Elevated iron indices are described in non-alcoholic fatty liver disease and iron reduction has been suggested as a potential therapy.Aim
To determine whether phlebotomy is an effective therapy for non-alcoholic fatty liver disease.Methods
Patients with biopsy proven non-alcoholic fatty liver disease underwent baseline evaluation to determine severity of metabolic and liver disease. A Phase II trial of phlebotomy was carried out to achieve near-iron depletion (serum ferritin ≤50 μg/L or haemoglobin 100 g/L). Repeat liver biopsy, anthropometric and biochemical measurements were performed 6 months following the end of treatment. Primary outcome was improvement in liver histology, assessed using the non-alcoholic fatty liver disease activity score.Results
Thirty-one patients completed follow-up. Iron reduction resulted in a significant improvement in the non-alcoholic fatty liver disease activity score (−0.74 ± 1.83, P = 0.019). Reductions in individual histological features of lobular inflammation (−0.29 ± 1.07, P = 0.182), steatosis (−0.26 ± 0.82, P = 0.134), hepatocyte ballooning (−0.19 ± 0.70, P = 0.213) did not achieve significance nor did the score for fibrosis (−0.32 ± 0.94, P = 0.099).Conclusions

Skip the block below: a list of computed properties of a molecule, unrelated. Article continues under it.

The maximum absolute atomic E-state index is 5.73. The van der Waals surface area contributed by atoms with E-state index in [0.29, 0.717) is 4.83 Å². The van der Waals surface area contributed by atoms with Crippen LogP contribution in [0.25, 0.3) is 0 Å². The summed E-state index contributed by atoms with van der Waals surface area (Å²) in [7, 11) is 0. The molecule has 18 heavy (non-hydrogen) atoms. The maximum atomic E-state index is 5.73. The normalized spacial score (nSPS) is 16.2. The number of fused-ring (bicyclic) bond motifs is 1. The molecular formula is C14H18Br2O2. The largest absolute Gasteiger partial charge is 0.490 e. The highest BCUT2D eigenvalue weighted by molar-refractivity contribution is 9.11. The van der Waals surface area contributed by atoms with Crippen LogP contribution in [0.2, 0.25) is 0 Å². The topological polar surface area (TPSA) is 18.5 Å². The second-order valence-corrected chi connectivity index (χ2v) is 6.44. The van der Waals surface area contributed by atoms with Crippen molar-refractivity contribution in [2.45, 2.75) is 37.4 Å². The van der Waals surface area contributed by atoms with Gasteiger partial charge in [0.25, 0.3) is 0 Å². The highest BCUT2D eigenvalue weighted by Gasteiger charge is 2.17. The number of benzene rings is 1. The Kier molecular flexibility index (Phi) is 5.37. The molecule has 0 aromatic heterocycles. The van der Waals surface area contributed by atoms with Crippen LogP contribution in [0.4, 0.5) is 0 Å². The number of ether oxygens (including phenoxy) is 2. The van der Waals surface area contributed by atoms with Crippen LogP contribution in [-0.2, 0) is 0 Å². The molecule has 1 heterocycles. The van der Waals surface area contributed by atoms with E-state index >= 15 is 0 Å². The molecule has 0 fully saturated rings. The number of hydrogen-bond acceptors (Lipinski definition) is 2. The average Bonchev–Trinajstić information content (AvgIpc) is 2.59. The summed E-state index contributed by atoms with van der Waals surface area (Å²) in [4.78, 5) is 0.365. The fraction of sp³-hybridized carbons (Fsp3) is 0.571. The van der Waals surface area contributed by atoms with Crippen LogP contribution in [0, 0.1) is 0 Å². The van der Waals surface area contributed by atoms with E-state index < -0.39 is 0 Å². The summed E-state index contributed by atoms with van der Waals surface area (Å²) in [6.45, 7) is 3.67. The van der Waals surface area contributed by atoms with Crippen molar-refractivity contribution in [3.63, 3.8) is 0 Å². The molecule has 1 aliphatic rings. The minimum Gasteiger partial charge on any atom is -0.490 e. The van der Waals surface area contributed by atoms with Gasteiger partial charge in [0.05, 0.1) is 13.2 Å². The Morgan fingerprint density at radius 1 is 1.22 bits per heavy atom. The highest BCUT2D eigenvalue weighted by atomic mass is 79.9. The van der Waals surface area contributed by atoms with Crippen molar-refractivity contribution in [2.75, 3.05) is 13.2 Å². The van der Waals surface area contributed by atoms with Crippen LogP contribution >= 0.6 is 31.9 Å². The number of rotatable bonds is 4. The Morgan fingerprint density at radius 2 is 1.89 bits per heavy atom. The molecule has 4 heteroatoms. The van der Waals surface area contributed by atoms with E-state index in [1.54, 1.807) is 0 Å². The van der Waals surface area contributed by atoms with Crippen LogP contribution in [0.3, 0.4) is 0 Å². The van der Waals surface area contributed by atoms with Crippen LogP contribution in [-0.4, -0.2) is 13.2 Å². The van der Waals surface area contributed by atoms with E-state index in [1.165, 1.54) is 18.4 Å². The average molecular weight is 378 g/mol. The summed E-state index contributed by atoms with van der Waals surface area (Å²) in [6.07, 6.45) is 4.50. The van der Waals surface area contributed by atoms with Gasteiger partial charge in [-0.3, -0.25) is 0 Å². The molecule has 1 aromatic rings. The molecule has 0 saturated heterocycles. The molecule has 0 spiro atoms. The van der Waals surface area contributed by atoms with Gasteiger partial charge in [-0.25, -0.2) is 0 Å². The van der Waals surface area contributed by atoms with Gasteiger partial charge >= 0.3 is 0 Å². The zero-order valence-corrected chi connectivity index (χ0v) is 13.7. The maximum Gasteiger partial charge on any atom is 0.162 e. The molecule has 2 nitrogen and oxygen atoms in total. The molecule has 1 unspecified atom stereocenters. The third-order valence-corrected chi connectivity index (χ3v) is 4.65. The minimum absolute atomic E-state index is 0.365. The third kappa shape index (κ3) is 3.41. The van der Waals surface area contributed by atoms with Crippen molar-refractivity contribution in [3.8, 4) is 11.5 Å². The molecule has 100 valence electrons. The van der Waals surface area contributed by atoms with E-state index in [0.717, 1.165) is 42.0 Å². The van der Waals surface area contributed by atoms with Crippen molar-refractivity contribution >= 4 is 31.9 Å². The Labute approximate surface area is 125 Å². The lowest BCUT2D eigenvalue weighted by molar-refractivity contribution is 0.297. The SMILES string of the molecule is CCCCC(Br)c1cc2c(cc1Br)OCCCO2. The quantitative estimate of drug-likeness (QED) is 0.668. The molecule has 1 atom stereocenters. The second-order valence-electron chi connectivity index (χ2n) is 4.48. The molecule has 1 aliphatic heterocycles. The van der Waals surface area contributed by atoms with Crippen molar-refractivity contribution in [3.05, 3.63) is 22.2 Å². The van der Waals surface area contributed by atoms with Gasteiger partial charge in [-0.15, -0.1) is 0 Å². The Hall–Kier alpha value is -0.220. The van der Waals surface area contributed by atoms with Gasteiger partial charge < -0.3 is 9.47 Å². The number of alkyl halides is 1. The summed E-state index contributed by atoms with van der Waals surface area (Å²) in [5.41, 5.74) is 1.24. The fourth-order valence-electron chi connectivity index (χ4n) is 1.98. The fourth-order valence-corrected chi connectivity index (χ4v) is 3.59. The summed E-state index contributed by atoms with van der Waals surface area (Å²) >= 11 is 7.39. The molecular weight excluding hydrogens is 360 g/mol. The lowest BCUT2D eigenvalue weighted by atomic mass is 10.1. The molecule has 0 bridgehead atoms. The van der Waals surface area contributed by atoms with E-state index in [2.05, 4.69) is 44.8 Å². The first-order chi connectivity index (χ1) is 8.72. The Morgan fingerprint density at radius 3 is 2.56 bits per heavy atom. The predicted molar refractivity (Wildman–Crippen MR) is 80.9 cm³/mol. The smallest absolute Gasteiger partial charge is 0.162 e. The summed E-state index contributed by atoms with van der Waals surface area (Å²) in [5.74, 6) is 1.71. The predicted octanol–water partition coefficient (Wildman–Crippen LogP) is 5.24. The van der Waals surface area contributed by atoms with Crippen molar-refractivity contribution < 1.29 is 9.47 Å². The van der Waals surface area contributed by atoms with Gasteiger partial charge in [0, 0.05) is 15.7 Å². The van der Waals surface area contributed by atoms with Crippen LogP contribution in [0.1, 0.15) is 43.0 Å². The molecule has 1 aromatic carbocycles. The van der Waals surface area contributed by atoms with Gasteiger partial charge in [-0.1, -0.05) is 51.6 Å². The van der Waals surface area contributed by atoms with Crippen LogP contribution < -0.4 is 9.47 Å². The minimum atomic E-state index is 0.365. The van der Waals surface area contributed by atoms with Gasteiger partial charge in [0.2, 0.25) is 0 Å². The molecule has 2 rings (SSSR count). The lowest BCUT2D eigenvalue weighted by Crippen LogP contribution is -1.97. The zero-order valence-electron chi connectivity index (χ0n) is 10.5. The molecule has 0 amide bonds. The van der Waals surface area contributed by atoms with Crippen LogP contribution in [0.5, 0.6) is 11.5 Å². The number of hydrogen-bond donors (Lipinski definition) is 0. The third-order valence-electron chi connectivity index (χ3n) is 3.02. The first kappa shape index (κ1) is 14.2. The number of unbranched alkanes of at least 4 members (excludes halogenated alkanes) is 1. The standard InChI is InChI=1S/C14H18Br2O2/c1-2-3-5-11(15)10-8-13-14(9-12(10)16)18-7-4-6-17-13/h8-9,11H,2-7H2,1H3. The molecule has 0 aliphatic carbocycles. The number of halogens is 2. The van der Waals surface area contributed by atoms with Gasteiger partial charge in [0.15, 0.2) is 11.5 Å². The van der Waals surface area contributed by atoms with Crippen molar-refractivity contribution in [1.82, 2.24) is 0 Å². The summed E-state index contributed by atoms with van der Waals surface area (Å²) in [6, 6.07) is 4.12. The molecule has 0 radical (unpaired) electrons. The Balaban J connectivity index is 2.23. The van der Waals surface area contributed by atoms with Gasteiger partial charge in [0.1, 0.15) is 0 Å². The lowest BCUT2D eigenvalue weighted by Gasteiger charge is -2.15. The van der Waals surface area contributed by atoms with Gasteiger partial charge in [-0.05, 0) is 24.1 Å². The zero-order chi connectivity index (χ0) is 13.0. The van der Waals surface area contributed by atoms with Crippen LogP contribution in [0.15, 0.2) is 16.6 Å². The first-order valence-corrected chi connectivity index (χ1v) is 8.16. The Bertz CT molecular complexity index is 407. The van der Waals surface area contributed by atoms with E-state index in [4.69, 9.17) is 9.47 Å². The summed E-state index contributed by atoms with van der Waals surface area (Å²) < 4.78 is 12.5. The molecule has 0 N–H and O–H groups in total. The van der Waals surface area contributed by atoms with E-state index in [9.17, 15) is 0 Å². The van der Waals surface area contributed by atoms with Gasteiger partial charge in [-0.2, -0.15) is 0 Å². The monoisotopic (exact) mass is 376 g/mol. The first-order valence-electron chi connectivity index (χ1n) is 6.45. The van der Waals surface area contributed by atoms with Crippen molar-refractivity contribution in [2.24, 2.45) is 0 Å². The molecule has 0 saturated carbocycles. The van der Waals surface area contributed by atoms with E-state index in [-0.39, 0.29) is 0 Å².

This prospective Phase II study of phlebotomy with paired liver biopsies evaluating phlebotomy therapy in non-alcoholic fatty liver disease patients suggests that iron reduction may improve liver histology. However, the effect size of phlebotomy raises questions of whether treatment could have sufficient clinical significance to justify a definitive Phase III trial. This trial has been registered with the US National Institute of Health (clinicaltrials.gov, Identifier NCT 00641524).